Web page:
ISLAMABAD: Violence-related incidents declined in 2016 as compared to the year before, and casualties from violence were half the number of casualties in 2015, the Centre for Research and Security Studies (CRSS) annual security report revealed.

Released on Tuesday, the report recorded a 66pc fall in violence-related incidents since 2014, but noted that terrorist groups have changed their strategy for suicide attacks and instead of sending in one suicide bomber to a location, sent two.

It said militants, facing military operations and law enforcement, had begun to flee the county and had devised new strategies. The report said the targeting of geographical areas and population centres that were less protected was unprecedented, and militants also begun deploying a wider array of improvised explosive devices and suicide bombers despite strong resistance from security personnel.

“Karachi has seen the most improvement, with urban crime and target killings on the decline. Compared to 1,671 people killed in target killing incidents in 2013, 183 people lost their lives in 2016,” report states.

However, the report noted that threats still exist and operate. For instance, the report said, sectarian violence has increased even if deaths resulting from it have fallen significantly.

The report also said that while many terror attacks are not categorised as sectarian violence, the motivations arise from mindsets influenced by religious hatred. It noted the surge in attacks on polio vaccination teams and the mob attack on an Ahmadi place of worship in Chakwal as examples of this trend.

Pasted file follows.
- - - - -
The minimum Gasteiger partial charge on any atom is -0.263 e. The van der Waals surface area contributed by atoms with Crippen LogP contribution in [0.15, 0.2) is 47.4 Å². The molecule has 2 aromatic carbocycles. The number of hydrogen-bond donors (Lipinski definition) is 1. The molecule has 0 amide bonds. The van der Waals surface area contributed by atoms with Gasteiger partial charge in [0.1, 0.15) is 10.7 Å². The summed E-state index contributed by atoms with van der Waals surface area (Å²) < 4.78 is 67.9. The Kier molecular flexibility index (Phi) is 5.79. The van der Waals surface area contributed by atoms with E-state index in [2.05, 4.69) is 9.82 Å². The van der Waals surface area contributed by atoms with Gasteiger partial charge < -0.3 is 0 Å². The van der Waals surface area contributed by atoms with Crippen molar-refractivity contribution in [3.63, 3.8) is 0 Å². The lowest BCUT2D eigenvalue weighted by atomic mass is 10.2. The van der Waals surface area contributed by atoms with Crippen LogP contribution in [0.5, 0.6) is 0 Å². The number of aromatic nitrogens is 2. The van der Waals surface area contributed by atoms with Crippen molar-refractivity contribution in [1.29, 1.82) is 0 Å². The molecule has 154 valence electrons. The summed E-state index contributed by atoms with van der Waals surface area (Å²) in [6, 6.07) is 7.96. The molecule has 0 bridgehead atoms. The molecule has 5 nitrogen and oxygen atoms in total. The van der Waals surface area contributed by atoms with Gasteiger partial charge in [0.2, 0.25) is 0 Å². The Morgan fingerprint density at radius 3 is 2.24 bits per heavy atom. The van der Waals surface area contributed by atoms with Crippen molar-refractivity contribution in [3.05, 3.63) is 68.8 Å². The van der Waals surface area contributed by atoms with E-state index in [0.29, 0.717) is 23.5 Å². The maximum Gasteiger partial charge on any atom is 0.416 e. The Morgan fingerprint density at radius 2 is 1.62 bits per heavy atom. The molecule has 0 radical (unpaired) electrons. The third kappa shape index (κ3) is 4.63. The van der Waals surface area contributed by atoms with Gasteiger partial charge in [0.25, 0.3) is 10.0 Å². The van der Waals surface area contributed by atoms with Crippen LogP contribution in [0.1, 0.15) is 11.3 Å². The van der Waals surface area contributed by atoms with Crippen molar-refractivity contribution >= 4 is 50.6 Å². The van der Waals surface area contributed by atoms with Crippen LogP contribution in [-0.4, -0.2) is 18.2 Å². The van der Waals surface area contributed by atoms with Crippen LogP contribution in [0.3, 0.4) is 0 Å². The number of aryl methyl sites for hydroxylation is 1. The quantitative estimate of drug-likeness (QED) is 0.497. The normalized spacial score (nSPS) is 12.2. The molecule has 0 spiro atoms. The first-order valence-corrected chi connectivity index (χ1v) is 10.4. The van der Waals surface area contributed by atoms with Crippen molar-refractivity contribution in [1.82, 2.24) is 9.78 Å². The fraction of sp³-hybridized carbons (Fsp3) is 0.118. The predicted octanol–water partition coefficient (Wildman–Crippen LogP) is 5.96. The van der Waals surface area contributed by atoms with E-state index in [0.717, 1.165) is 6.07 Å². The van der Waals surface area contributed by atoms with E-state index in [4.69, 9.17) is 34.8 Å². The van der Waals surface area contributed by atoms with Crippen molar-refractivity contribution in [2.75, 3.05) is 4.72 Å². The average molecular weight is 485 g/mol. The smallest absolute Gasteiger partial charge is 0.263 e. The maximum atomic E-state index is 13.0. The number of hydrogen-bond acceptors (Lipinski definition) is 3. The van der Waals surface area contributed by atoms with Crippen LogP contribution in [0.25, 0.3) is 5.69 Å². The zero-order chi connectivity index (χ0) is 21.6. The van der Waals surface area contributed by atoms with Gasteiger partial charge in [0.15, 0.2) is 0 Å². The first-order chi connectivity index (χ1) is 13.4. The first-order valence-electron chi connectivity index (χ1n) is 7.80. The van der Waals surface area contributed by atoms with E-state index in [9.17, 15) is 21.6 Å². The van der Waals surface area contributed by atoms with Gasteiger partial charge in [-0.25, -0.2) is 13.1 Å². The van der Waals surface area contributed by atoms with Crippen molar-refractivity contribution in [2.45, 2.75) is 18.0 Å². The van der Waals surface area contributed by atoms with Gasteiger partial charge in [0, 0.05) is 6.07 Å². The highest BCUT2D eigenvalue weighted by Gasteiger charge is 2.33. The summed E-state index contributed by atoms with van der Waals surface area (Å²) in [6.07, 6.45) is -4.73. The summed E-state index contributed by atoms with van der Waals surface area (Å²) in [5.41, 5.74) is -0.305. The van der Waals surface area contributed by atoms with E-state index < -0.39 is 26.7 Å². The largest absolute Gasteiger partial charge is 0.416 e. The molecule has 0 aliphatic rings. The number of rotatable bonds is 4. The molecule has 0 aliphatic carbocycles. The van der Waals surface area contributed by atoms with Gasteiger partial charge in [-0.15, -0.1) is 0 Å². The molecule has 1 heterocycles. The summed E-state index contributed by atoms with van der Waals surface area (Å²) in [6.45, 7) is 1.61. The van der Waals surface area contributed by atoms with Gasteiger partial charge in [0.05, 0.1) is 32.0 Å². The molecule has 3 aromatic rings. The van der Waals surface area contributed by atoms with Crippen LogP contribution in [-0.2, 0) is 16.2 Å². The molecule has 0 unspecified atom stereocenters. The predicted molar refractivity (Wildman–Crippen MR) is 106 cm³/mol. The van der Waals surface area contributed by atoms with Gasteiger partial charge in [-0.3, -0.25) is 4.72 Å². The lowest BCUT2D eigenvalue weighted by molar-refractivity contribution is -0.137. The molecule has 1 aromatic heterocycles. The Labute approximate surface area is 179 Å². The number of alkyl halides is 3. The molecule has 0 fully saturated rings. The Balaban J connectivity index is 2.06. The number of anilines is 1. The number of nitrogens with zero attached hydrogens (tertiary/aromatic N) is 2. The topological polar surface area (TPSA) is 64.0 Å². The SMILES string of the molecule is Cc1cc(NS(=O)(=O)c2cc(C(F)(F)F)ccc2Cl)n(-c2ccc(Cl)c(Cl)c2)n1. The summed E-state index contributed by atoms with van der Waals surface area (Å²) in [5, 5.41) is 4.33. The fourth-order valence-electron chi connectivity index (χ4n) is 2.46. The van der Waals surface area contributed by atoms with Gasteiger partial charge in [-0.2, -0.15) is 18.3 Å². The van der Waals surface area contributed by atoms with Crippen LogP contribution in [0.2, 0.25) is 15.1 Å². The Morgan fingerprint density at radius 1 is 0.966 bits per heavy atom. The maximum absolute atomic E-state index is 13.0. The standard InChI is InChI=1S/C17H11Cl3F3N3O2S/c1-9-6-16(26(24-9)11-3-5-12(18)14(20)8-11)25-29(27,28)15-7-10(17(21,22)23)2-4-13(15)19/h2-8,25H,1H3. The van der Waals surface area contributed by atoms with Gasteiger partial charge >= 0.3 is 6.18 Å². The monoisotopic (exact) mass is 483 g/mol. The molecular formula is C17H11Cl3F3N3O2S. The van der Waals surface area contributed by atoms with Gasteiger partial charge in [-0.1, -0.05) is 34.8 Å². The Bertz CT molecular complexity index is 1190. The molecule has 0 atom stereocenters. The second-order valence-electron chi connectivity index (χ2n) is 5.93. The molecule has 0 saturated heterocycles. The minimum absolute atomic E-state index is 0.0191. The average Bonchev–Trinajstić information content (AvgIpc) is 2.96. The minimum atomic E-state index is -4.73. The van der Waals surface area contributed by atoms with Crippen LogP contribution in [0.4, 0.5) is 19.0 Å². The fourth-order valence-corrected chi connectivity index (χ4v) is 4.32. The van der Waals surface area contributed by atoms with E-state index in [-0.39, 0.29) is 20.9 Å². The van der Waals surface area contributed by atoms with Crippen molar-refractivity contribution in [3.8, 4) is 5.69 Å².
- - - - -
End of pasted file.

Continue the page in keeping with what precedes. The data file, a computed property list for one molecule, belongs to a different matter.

According to the report, violence in Balochistan spiked while violence in Fata and Sindh fell considerably.

The report said the persistence of militancy in Balochistan and Khyber Pakhtunkhwa reflected a rapidly evolving militancy strategy and the difficulty for law enforcement authorities to adapt to the changes.

In Sindh, two suicide attacks were foiled by security guards while no such attacks were thwarted by security forces in Balochistan or KP. The report also noted an incident of extreme negligence in Mardan, where 11 ‘hardcore terrorists’ escaped from police custody.

The new strategy in carrying out suicide attacks was a big reason for their successes, the report said. It said the multiple claims of violence by various militant outfits reflected the similarities in their approaches, and considering Islamic State or any other militant outfit to be more brutal or barbarous does not carry weight in view of the crimes they have committed.

The report also said Balochistan and Fata are two important regions in the country that continue to manifest extremism and insurgency in the form of armed conflict.

Throughout the country, nearly 2,068 suspects were arrested in 2016, some with known identities and groups.

The report said only 14 of them were apprehended in Fata, which raises a serious question about the prevailing law enforcement mechanism in the area. The report added that 349 militants were killed in the region.

The only changed observed so far in the government narrative, in the report, is the downgrading of militants from ‘disgruntled brothers’ to ‘foreign agents funded by foreign intelligence agencies’, particularly India.

The report argued that the narrative may be useful in hunting down ‘hardcore’ militants but may not be effective enough to change the mindset that gets average citizens riled up and leads to, in some cases, mob attacks.

It said long-term, softer strategies are needed to combat the root cause of terrorism, which is extremism itself.